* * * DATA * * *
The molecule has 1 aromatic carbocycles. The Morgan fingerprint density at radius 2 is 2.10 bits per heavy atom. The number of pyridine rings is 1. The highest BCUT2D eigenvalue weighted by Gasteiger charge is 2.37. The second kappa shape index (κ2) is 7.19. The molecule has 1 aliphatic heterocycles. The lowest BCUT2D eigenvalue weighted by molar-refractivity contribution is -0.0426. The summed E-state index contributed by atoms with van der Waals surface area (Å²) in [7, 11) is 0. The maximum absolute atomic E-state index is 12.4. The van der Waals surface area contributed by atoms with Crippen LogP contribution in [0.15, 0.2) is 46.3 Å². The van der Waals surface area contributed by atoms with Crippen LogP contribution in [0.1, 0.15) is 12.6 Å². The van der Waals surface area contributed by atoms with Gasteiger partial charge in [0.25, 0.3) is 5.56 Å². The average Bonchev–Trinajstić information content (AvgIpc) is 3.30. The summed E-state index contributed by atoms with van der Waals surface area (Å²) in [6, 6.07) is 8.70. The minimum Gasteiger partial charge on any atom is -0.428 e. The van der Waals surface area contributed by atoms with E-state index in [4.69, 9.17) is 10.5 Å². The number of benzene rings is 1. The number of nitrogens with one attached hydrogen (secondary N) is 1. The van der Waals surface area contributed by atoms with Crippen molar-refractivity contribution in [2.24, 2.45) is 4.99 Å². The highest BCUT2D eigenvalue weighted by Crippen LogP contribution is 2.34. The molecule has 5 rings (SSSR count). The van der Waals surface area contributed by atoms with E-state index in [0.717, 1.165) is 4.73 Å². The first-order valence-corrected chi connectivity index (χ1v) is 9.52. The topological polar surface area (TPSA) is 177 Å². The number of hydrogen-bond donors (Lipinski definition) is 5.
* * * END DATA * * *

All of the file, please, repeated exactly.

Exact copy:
The molecule has 1 aromatic carbocycles. The Morgan fingerprint density at radius 2 is 2.10 bits per heavy atom. The number of pyridine rings is 1. The highest BCUT2D eigenvalue weighted by Gasteiger charge is 2.37. The second kappa shape index (κ2) is 7.19. The molecule has 1 aliphatic heterocycles. The lowest BCUT2D eigenvalue weighted by molar-refractivity contribution is -0.0426. The summed E-state index contributed by atoms with van der Waals surface area (Å²) in [7, 11) is 0. The maximum absolute atomic E-state index is 12.4. The van der Waals surface area contributed by atoms with Crippen LogP contribution in [0.15, 0.2) is 46.3 Å². The van der Waals surface area contributed by atoms with Crippen LogP contribution in [0.1, 0.15) is 12.6 Å². The van der Waals surface area contributed by atoms with Gasteiger partial charge in [0.25, 0.3) is 5.56 Å². The average Bonchev–Trinajstić information content (AvgIpc) is 3.30. The summed E-state index contributed by atoms with van der Waals surface area (Å²) in [6, 6.07) is 8.70. The minimum Gasteiger partial charge on any atom is -0.428 e. The van der Waals surface area contributed by atoms with E-state index in [4.69, 9.17) is 10.5 Å². The number of benzene rings is 1. The number of nitrogens with one attached hydrogen (secondary N) is 1. The van der Waals surface area contributed by atoms with Crippen molar-refractivity contribution in [2.24, 2.45) is 4.99 Å². The highest BCUT2D eigenvalue weighted by Crippen LogP contribution is 2.34. The molecule has 5 rings (SSSR count). The van der Waals surface area contributed by atoms with E-state index in [0.717, 1.165) is 4.73 Å². The first-order valence-corrected chi connectivity index (χ1v) is 9.52. The topological polar surface area (TPSA) is 177 Å². The number of hydrogen-bond donors (Lipinski definition) is 5.